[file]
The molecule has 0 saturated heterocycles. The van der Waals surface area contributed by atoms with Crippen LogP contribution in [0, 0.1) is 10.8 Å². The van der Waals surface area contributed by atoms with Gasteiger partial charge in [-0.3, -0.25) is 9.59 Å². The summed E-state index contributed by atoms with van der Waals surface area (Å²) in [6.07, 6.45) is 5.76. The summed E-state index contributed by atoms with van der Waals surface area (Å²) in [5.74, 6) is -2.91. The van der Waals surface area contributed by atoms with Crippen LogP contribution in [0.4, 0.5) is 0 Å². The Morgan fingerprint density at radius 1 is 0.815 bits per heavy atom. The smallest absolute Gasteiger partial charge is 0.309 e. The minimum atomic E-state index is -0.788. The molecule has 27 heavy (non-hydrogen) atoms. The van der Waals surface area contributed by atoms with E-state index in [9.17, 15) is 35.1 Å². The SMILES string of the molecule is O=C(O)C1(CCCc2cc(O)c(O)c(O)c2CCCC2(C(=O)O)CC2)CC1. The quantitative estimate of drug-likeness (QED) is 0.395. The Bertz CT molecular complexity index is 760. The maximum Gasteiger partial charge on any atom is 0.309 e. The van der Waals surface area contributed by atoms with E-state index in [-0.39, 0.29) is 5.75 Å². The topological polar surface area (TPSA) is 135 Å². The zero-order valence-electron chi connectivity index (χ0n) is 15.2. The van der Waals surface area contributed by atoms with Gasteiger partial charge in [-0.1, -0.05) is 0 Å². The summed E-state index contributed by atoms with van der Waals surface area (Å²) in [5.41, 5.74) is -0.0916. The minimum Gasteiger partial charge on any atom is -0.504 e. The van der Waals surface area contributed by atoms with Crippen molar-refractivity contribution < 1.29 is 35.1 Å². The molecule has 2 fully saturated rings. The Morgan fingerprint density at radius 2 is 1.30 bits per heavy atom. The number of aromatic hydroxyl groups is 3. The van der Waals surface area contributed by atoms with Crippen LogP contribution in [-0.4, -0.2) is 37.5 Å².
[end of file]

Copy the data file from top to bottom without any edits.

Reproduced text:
The molecule has 0 saturated heterocycles. The van der Waals surface area contributed by atoms with Crippen LogP contribution in [0, 0.1) is 10.8 Å². The van der Waals surface area contributed by atoms with Gasteiger partial charge in [-0.3, -0.25) is 9.59 Å². The summed E-state index contributed by atoms with van der Waals surface area (Å²) in [6.07, 6.45) is 5.76. The summed E-state index contributed by atoms with van der Waals surface area (Å²) in [5.74, 6) is -2.91. The van der Waals surface area contributed by atoms with Crippen LogP contribution in [0.4, 0.5) is 0 Å². The Morgan fingerprint density at radius 1 is 0.815 bits per heavy atom. The smallest absolute Gasteiger partial charge is 0.309 e. The minimum atomic E-state index is -0.788. The molecule has 27 heavy (non-hydrogen) atoms. The van der Waals surface area contributed by atoms with E-state index in [9.17, 15) is 35.1 Å². The SMILES string of the molecule is O=C(O)C1(CCCc2cc(O)c(O)c(O)c2CCCC2(C(=O)O)CC2)CC1. The quantitative estimate of drug-likeness (QED) is 0.395. The Bertz CT molecular complexity index is 760. The maximum Gasteiger partial charge on any atom is 0.309 e. The van der Waals surface area contributed by atoms with E-state index in [-0.39, 0.29) is 5.75 Å². The topological polar surface area (TPSA) is 135 Å². The zero-order valence-electron chi connectivity index (χ0n) is 15.2. The van der Waals surface area contributed by atoms with Gasteiger partial charge in [-0.1, -0.05) is 0 Å². The summed E-state index contributed by atoms with van der Waals surface area (Å²) in [5.41, 5.74) is -0.0916. The minimum Gasteiger partial charge on any atom is -0.504 e. The van der Waals surface area contributed by atoms with Crippen molar-refractivity contribution < 1.29 is 35.1 Å². The molecule has 2 fully saturated rings. The Morgan fingerprint density at radius 2 is 1.30 bits per heavy atom. The number of aromatic hydroxyl groups is 3. The van der Waals surface area contributed by atoms with Crippen LogP contribution in [-0.4, -0.2) is 37.5 Å².